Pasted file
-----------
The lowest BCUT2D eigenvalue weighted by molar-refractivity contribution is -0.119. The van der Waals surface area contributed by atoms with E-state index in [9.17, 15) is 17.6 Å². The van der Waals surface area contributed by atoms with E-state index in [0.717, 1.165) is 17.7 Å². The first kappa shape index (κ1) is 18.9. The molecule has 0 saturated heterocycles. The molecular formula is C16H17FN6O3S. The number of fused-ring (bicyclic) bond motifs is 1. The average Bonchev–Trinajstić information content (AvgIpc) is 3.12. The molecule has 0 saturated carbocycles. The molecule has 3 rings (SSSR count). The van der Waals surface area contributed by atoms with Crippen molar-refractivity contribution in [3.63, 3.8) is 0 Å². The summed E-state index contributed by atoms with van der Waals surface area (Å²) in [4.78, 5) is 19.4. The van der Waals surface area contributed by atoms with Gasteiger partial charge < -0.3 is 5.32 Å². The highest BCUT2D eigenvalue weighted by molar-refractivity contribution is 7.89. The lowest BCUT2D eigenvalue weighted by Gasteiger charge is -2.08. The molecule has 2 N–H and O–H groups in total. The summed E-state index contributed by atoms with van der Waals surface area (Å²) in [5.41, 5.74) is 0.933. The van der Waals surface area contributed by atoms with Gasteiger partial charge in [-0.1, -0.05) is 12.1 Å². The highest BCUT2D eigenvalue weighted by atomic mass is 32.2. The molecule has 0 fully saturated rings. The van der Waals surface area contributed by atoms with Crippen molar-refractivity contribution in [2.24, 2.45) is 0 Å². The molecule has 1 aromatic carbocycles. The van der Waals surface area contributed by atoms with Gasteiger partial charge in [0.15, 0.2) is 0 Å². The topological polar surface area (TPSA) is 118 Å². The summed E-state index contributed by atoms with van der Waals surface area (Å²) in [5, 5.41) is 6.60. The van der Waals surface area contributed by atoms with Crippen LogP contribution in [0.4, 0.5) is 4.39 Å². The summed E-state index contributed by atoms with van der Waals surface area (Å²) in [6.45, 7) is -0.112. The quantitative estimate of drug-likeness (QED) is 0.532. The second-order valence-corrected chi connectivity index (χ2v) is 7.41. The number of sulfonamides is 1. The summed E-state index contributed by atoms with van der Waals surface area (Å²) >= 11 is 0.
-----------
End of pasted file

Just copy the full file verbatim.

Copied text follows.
The lowest BCUT2D eigenvalue weighted by molar-refractivity contribution is -0.119. The van der Waals surface area contributed by atoms with E-state index in [9.17, 15) is 17.6 Å². The van der Waals surface area contributed by atoms with E-state index in [0.717, 1.165) is 17.7 Å². The first kappa shape index (κ1) is 18.9. The molecule has 0 saturated heterocycles. The molecular formula is C16H17FN6O3S. The number of fused-ring (bicyclic) bond motifs is 1. The average Bonchev–Trinajstić information content (AvgIpc) is 3.12. The molecule has 0 saturated carbocycles. The molecule has 3 rings (SSSR count). The van der Waals surface area contributed by atoms with Crippen molar-refractivity contribution in [3.63, 3.8) is 0 Å². The summed E-state index contributed by atoms with van der Waals surface area (Å²) in [4.78, 5) is 19.4. The van der Waals surface area contributed by atoms with Gasteiger partial charge < -0.3 is 5.32 Å². The highest BCUT2D eigenvalue weighted by molar-refractivity contribution is 7.89. The lowest BCUT2D eigenvalue weighted by Gasteiger charge is -2.08. The molecule has 2 N–H and O–H groups in total. The summed E-state index contributed by atoms with van der Waals surface area (Å²) in [5.41, 5.74) is 0.933. The van der Waals surface area contributed by atoms with Gasteiger partial charge in [-0.1, -0.05) is 12.1 Å². The highest BCUT2D eigenvalue weighted by atomic mass is 32.2. The molecule has 0 fully saturated rings. The van der Waals surface area contributed by atoms with Crippen molar-refractivity contribution in [2.24, 2.45) is 0 Å². The molecule has 1 aromatic carbocycles. The van der Waals surface area contributed by atoms with Gasteiger partial charge in [0.15, 0.2) is 0 Å². The topological polar surface area (TPSA) is 118 Å². The summed E-state index contributed by atoms with van der Waals surface area (Å²) in [5, 5.41) is 6.60. The van der Waals surface area contributed by atoms with Crippen LogP contribution in [0.4, 0.5) is 4.39 Å². The summed E-state index contributed by atoms with van der Waals surface area (Å²) in [6.45, 7) is -0.112. The quantitative estimate of drug-likeness (QED) is 0.532. The second-order valence-corrected chi connectivity index (χ2v) is 7.41. The number of sulfonamides is 1. The summed E-state index contributed by atoms with van der Waals surface area (Å²) >= 11 is 0.